When writers ask me the best way to sell their existing book, or books, I will typically tell them the best thing they can do to sell more copies of it is to write and publish their next book. This isn’t to suggest the old Oscar Wilde adage that nothing succeeds like excess, but it is more to say that, instead of sitting and waiting around, being active and working on the next thing will help make that time pass more quickly; and, while you are at it, working at building your catalog of titles, the sales will build over time.

This isn’t to say that you never have to engage in promotional activities, because that is a regular part of the process. Those often result in sales spikes and waves of higher volume. And it’s not often that running a single promotion is going to have a lasting impact. But the combined effort of multiple promotions, spaced out over a longer time period, can have a lasting and positive impact.

But stepping back and planning out a long-term strategy for use of these types of promotions, rather than randomly throwing at targets on the fly requires a great deal of commitment and patience.

And, on the flip side, I would also argue that lack of patience most definitely contributes to limiting an author’s success.

When I was working for Kobo, and my goal was to attract authors to publish their work to Kobo’s catalog via Kobo Writing Life, I kept running into a situation that was as common as the persistent sound of coughs, sniffles and throat clearing in a quiet assemble of a large group of people. It was quite prevalent during a time early in the boom of self-publishing that’s regularly referred to as “The Kindle Gold Rush.”

An author, having already had success at Amazon, found out about Kobo, set up their titles on the platform, and then sat and watched their sales dashboard waiting for the magic to happen.

When nothing happened, even after repeatedly hitting the refresh button, they got frustrated.

Often, after less than a month, they would declare Kobo a dead or useless platform and then delist (unpublish) their books and go back to being exclusive to Amazon via Kindle Direct Publishing’s Select option.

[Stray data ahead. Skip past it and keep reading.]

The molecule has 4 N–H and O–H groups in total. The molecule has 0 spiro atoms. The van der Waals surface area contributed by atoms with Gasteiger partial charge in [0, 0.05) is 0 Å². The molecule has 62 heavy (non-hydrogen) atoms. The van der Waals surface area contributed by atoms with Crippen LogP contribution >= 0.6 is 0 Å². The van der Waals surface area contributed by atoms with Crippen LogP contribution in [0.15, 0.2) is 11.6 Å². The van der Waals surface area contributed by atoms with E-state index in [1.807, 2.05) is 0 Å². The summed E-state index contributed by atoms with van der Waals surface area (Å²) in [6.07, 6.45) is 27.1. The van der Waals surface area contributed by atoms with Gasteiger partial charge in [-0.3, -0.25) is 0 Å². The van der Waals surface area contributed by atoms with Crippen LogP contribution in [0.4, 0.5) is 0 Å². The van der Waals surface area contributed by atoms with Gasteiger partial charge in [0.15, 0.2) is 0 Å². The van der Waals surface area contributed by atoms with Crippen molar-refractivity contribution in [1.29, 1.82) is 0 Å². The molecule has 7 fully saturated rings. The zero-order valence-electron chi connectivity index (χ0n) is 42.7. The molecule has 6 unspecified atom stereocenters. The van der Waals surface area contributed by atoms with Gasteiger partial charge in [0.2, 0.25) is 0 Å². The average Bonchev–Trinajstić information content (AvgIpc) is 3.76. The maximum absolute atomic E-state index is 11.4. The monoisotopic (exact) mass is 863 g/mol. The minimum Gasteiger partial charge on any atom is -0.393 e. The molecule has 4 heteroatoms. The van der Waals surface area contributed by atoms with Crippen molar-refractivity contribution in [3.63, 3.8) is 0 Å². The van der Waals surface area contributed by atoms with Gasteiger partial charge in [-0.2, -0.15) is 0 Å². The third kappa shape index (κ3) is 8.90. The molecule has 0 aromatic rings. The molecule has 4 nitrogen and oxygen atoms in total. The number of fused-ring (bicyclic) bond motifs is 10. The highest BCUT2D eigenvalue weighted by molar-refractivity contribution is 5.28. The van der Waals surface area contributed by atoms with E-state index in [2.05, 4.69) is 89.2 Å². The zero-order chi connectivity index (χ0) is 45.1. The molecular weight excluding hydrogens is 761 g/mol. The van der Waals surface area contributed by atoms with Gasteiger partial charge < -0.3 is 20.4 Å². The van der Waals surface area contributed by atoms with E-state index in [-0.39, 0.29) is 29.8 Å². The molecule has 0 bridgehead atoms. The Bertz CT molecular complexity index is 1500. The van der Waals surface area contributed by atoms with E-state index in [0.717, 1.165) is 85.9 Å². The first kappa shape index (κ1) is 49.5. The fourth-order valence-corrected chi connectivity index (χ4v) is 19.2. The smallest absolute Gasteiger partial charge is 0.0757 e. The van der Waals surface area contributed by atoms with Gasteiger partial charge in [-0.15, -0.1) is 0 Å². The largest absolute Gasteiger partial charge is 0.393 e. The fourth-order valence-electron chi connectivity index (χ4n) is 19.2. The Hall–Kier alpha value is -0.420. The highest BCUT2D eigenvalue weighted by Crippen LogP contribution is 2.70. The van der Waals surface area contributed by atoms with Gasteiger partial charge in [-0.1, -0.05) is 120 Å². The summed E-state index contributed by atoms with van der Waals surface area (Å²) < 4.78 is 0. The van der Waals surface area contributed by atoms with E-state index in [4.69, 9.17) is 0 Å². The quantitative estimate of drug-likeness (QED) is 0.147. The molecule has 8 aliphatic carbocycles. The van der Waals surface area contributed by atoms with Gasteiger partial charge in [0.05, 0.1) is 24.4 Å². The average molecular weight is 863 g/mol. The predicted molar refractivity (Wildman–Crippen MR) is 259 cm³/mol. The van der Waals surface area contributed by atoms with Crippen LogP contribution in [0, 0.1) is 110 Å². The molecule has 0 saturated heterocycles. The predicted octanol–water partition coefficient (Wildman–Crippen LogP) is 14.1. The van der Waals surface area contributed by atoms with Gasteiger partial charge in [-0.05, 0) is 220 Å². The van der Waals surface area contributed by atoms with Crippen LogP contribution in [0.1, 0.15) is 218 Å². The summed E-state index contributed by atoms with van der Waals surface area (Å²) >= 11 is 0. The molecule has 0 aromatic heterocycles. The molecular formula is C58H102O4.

One of the things they failed to see was that on platforms like Kobo, Apple Books and some of the other retailers, it took a little longer for the visibility and algorithms to kick in. It often took running a promotion, or even including links to retailers beyond Amazon, in order to start to gain some momentum with customers there.

For most authors, getting any traction on Kobo, could take months; typically, somewhere in the six-to-nine-month time period.

But impatience would usually get the better of them. And, as mentioned, the reaction to pull out and go back to Amazon exclusivity was strong in those ones.

Of course, when things weren’t going as rockingly with their sales on Amazon after another 90-day tour of duty in KDP Select, they might re-list or republish their work to give it another go. Again, usually after a minimal time period, they would delist their titles and go through the cycle again.

One of the things they failed to understand was that every single time they removed their titles, the ranking, the algorithms, all the things in the back end within the retail systems that work at slowly building up the author and title rank would be reset back to zero.

So, every single time they pulled out, then came back, it was like starting over from square one.

(This is not even to mention, of course, the perspective this gives the retailer about that author’s level of professionalism as a publisher)

The lack of patience, lack of willingness to give it a little time to slowly build their brand and presence on other retailers, led to a self-fulfilling prophecy that I believe will hurt them in the long run, if it hasn’t already hurt them.

Because, before I left Kobo, one of the things I continued to hear from authors with whom I had, a year or two earlier, shared this type of advice with, would return and show me the sales charts that indicated the slow but positive direction their Kobo sales had taken, but only after staying the course for a longer period of time. For some authors it was just a few months, but for most, it was six or nine months before the sales curve started to trend in a decidedly positive direction.

Six to nine months can seem like an eternity when you are sitting and staring at the sales dashboard like a dog that spends the entire day staring at an empty food dish and waiting for their human to come home and fill that dish.

As Tom Petty sang, the waiting was the hardest part.

Wouldn’t that time be much better spent invested in writing the next book?

Which is one of the reasons why the original 3 P’s of patience, practice and persistence worked so nicely together. Not giving up, continuing to work at your craft and become a better writer and to produce new material not only gave you a larger catalog of titles to sell, but it made the time seem to pass in a different way, and thus expending energy on being patient was reduced.

This is a slightly modified version of the chapter “Patience” from the book The 7 P’s of Publishing Success.

Mark Leslie (Lefebvre) is a writer, bookseller, speaker & book nerd who haunts Southern Ontario and is known as a digital publishing evangelist.